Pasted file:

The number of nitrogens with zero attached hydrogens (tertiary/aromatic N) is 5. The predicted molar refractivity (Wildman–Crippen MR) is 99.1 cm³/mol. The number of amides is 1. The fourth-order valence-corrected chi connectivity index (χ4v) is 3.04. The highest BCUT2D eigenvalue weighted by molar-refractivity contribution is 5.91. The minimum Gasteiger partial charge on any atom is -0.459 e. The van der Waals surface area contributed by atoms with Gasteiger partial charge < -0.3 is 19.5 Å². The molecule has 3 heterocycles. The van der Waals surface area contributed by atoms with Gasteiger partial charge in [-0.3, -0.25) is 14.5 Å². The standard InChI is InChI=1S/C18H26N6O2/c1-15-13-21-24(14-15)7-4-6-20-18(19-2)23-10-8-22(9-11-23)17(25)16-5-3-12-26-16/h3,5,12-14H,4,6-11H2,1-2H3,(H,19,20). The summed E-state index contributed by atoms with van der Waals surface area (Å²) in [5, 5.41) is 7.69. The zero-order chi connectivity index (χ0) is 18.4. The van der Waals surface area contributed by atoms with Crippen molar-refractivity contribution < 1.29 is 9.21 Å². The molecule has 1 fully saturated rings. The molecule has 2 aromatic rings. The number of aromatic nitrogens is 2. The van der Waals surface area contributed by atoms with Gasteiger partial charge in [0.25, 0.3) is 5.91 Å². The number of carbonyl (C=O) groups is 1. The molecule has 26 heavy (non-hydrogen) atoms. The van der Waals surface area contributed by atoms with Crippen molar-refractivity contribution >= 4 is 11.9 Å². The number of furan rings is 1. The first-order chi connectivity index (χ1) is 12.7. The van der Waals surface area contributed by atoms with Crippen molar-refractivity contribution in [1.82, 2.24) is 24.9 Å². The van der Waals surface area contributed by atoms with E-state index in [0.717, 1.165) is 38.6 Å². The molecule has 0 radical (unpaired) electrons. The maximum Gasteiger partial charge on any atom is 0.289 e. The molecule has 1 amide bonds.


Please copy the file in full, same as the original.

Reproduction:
The number of nitrogens with zero attached hydrogens (tertiary/aromatic N) is 5. The predicted molar refractivity (Wildman–Crippen MR) is 99.1 cm³/mol. The number of amides is 1. The fourth-order valence-corrected chi connectivity index (χ4v) is 3.04. The highest BCUT2D eigenvalue weighted by molar-refractivity contribution is 5.91. The minimum Gasteiger partial charge on any atom is -0.459 e. The van der Waals surface area contributed by atoms with Gasteiger partial charge < -0.3 is 19.5 Å². The molecule has 3 heterocycles. The van der Waals surface area contributed by atoms with Gasteiger partial charge in [-0.3, -0.25) is 14.5 Å². The standard InChI is InChI=1S/C18H26N6O2/c1-15-13-21-24(14-15)7-4-6-20-18(19-2)23-10-8-22(9-11-23)17(25)16-5-3-12-26-16/h3,5,12-14H,4,6-11H2,1-2H3,(H,19,20). The summed E-state index contributed by atoms with van der Waals surface area (Å²) in [5, 5.41) is 7.69. The zero-order chi connectivity index (χ0) is 18.4. The van der Waals surface area contributed by atoms with Crippen molar-refractivity contribution < 1.29 is 9.21 Å². The molecule has 1 fully saturated rings. The molecule has 2 aromatic rings. The number of aromatic nitrogens is 2. The van der Waals surface area contributed by atoms with Gasteiger partial charge in [0.25, 0.3) is 5.91 Å². The number of carbonyl (C=O) groups is 1. The molecule has 26 heavy (non-hydrogen) atoms. The van der Waals surface area contributed by atoms with Crippen molar-refractivity contribution >= 4 is 11.9 Å². The number of furan rings is 1. The first-order chi connectivity index (χ1) is 12.7. The van der Waals surface area contributed by atoms with Crippen molar-refractivity contribution in [1.82, 2.24) is 24.9 Å². The van der Waals surface area contributed by atoms with E-state index in [0.717, 1.165) is 38.6 Å². The molecule has 0 radical (unpaired) electrons. The maximum Gasteiger partial charge on any atom is 0.289 e. The molecule has 1 amide bonds.